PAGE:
The Turks are passionate about their cuisine. I’ve found that it gives them pleasure to share it with you and it is their generous hospitality that draws me to the country again and again.–Ghillie Basan

A terracotta dish filled with potatoes, feta, black olives, and tomatoes.

Potatoes with Tomatoes and Feta

5 / 5 votes
This tasty potato dish, patates bastısı, comes from western Anatolia. Traditionally baked in an earthenware dish, it makes a fabulous accompaniment to meat, poultry, or fish. You can also serve it on its own with a squeeze of lemon or a dollop of yogurt and a green salad.
David Leite
Servings6 servings
Calories229 kcal
Prep Time30 minutes
Cook Time50 minutes
Total Time1 hour 20 minutes


  • 1 1/2 pounds new potatoes
  • 1 tablespoon (1/2 oz) butter
  • 3 tablespoons olive oil
  • 2 (8 oz) red onions, quartered and sliced along the grain
  • 3 to 4 garlic cloves, chopped
  • 1 to 2 teaspoons cumin seeds, crushed
  • 1 to 2 teaspoons Aleppo pepper, or 1 fresh red chile, deseeded and chopped
  • 2 teaspoons dried oregano
  • 2 teaspoons granulated sugar
  • 1 tablespoon white wine vinegar
  • 1 can (14 oz) diced tomatoes, drained
  • 12 to 16 pitted black olives
  • 4 ounces beyaz peynir*, or feta cheese, crumbled (about 1 cup)
  • Salt and freshly ground black pepper
  • Lemon wedges, to serve


  • Preheat the oven to 400°F (200°C).
  • To a medium saucepan, add the potatoes and cover with cold water. Bring to a boil over medium heat and cook until tender but not soft, 15 to 20 minutes.
  • and refresh under cold running water, then peel off the skins and cut the potatoes into thick slices.
  • In a heavy skillet over medium heat, melt the butter with 2 tablespoons of the oil, stir in the onions and garlic and cook until soft, 5 to 10 minutes.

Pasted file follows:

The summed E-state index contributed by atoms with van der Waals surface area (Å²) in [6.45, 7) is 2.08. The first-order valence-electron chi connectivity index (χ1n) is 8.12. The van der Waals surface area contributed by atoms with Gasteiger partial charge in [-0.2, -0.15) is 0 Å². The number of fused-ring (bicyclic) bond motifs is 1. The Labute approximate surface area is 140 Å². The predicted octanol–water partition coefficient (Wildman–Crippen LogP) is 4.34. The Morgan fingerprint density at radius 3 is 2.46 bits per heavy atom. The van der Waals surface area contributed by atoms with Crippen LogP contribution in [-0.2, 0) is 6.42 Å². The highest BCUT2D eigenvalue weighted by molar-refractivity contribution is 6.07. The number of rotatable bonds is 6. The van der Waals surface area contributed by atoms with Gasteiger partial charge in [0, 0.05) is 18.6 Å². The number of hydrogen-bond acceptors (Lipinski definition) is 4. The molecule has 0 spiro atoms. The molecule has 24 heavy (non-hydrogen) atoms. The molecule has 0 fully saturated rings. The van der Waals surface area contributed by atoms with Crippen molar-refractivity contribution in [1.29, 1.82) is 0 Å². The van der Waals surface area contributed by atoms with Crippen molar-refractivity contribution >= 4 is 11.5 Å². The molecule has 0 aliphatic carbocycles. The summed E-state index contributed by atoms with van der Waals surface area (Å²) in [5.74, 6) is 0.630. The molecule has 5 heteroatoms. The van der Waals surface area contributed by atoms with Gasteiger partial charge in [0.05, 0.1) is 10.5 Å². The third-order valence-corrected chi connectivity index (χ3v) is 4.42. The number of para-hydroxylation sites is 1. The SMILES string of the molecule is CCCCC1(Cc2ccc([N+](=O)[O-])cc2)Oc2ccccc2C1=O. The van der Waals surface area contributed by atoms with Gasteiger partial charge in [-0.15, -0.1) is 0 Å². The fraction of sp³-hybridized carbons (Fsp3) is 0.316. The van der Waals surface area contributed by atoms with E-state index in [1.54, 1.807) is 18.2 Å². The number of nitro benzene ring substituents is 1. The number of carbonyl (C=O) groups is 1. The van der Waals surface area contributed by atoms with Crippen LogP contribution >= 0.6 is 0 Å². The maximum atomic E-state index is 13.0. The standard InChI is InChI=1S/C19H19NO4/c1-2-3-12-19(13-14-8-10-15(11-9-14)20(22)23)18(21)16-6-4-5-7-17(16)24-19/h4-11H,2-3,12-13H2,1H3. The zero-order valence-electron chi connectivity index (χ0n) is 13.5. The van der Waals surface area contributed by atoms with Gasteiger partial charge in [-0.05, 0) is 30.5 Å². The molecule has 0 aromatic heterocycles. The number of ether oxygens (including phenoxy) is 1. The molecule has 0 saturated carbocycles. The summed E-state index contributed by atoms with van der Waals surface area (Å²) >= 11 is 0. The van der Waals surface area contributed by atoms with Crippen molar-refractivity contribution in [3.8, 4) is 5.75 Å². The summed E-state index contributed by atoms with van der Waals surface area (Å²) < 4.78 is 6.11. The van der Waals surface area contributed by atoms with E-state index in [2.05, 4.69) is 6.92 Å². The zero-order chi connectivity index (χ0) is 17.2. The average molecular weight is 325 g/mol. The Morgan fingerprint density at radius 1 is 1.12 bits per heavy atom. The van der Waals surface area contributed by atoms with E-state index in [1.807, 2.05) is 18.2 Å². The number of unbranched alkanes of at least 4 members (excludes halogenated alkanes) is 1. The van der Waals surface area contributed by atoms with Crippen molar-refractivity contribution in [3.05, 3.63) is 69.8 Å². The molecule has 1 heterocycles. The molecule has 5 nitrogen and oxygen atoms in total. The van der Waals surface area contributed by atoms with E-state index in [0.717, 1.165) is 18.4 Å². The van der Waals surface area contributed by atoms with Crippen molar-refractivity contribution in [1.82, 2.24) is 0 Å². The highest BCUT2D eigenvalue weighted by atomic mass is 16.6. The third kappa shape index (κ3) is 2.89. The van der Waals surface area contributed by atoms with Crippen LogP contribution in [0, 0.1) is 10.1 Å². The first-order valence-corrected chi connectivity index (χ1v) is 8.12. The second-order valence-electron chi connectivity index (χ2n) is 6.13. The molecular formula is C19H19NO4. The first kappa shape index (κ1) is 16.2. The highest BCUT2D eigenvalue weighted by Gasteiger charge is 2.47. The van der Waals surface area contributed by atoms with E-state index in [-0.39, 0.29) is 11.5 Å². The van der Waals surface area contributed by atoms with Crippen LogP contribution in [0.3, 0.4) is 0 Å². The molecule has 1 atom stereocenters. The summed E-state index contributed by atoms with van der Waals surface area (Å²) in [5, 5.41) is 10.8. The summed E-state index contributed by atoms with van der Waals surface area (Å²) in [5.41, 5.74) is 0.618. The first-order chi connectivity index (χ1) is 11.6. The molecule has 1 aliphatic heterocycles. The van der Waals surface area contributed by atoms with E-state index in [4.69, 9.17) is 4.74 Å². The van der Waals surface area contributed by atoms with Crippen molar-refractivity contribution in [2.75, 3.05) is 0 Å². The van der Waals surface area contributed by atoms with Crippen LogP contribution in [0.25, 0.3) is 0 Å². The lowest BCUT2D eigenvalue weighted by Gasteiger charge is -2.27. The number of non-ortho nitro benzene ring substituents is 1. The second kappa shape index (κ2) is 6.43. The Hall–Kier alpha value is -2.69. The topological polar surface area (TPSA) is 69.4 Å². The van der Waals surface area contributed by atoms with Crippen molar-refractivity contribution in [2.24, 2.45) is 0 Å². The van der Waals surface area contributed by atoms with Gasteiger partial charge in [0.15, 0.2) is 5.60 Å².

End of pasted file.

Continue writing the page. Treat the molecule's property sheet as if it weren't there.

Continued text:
• Add the cumin seeds, Aleppo pepper or chile, and most of the oregano—reserve a little for the top—then stir in the sugar, vinegar, and tomatoes. Season to taste with salt and pepper.
  • Arrange the potatoes and olives in a baking dish and spoon the tangy tomato mixture over them. Crumble the peynir or feta on top and sprinkle with the reserved oregano. Drizzle with the remaining 1 tablespoon oil, then bake until the potatoes are tender and the feta is golden, 25 to 30 minutes.
  • Serve hot, with lemon wedges to squeeze over.


*What is beyaz peynir?

A brined cheese, which is more common in the Middle East—like feta, halloumi, sirene, or tulum cheeses— beyaz peynir is produced from unpasteurized cow, sheep, or goat milk. It’s produced in a variety of styles from mild, immature cheese curds to a quite strong, mature version. Curds are pressed, chopped, and strained before being soaked in salty brine for at least 6 months. 
The Turkish Cookbook

Adapted From

The Turkish Cookbook

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Serving: 1 servingCalories: 229 kcalCarbohydrates: 23 gProtein: 5 gFat: 14 gSaturated Fat: 5 gMonounsaturated Fat: 7 gTrans Fat: 1 gCholesterol: 22 mgSodium: 253 mgFiber: 3 gSugar: 3 g

Nutrition information is automatically calculated, so should only be used as an approximation.